In other words: “You don’t understand.” “No, you don’t understand – people are selling, which means the actual mechanics of this no longer matter.”
Recall this visual from Goldman which shows you just how sensitive market participants suddenly became to this issue starting late last year compared to previous communications regarding runoff:
Looking out across desks, Barclays now expects the Fed to announce in March an intention to end runoff in June. To wit, from a note out Wednesday afternoon:
Based on our estimates, the level of excess reserves at the end of June will be in the neighborhood of $1.4trn. We see this as a natural time for the Fed to end its policy of letting maturing securities roll off its balance sheet. Thereafter, beginning in July, any maturing principal from the Fed’s holdings of Treasuries and MBS securities will be re-invested into Treasuries, keeping the size of the SOMA portfolio stable. Our assumptions indicate that we expect the Fed’s holdings of MBS securities will continue to decline over time, as the Fed has repeatedly indicated its preference to return to an all-Treasury portfolio if possible. Given that currency in circulation is growing by roughly $10bn a month, the level of bank reserves will still gradually decline despite stable securities holdings. We expect the level of bank reserves to reach a terminal value of $1.2-1.3trn before year-end. Hence, while we expect securities redemptions to end in June, we do not expect the terminal level of reserves to be reached until Q4, consistent with Fed communication that the “complete normalization of the size of the balance sheet” is likely to be accomplished by year-end.
For their part, Goldman also sees March as likely when it comes to when an announcement will be made.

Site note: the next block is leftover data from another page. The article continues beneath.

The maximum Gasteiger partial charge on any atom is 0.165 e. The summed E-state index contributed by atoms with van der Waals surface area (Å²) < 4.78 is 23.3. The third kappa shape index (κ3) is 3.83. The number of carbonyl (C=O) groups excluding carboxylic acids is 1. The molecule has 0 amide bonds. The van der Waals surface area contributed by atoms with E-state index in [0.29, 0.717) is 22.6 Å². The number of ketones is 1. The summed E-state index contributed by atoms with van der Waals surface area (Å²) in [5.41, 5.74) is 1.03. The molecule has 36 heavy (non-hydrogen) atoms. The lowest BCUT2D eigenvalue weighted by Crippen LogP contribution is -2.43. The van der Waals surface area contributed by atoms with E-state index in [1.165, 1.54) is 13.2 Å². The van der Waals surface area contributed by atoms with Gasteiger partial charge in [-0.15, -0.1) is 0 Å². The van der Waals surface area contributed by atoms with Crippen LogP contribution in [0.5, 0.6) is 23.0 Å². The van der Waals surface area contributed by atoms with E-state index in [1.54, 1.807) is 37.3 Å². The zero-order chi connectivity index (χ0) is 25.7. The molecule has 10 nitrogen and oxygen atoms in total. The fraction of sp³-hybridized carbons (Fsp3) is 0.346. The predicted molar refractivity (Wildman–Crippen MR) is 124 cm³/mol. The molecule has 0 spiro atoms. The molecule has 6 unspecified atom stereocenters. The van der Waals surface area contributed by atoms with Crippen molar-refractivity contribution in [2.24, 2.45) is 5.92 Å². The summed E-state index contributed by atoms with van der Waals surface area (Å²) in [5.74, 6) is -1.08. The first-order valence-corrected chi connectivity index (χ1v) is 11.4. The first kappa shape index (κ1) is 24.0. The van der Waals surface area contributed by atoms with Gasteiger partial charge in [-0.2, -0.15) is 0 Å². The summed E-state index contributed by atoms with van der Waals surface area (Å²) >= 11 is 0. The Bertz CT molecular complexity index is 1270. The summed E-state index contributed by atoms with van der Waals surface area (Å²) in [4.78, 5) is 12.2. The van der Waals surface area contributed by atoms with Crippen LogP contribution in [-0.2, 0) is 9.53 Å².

“Based on the minutes and recent Fed commentary, we now expect an announcement at the March meeting that runoff will stop at the end of Q3 and that reserves will be gradually reduced somewhat longer via the growth of nonreserve liabilities”, the bank’s Jan Hatzius wrote in a brief postmortem.
So while there’s broad consensus on the balance sheet, some see the language around rates (or actually, the lack of nods to cuts) as slightly hawkish (believe it or not).
“The lack of commentary on impending rate cuts is also informative to suggest an upside bias to the rate path through the rest of the year”, BMO’s Jon Hill writes, adding that “the market is interpreting this as marginally hawkish as the possibility of additional hikes remains in place.”
Capital Economics doesn’t necessarily agree. “[The bar for rate hikes] seems to be quite high”, Paul Ashworth said, following the release of the minutes. He now thinks the Fed will be on hold through the end of the year.
In any case, the bottom line is that runoff is going to stop and you can expect an official announcement on that next month. Invariably, some of the same people who spent December insisting that halting balance sheet rundown was imperative to avoid a further crash in equities will now turn right around and criticize the Powell Fed for listening.
A thankless job, indeed.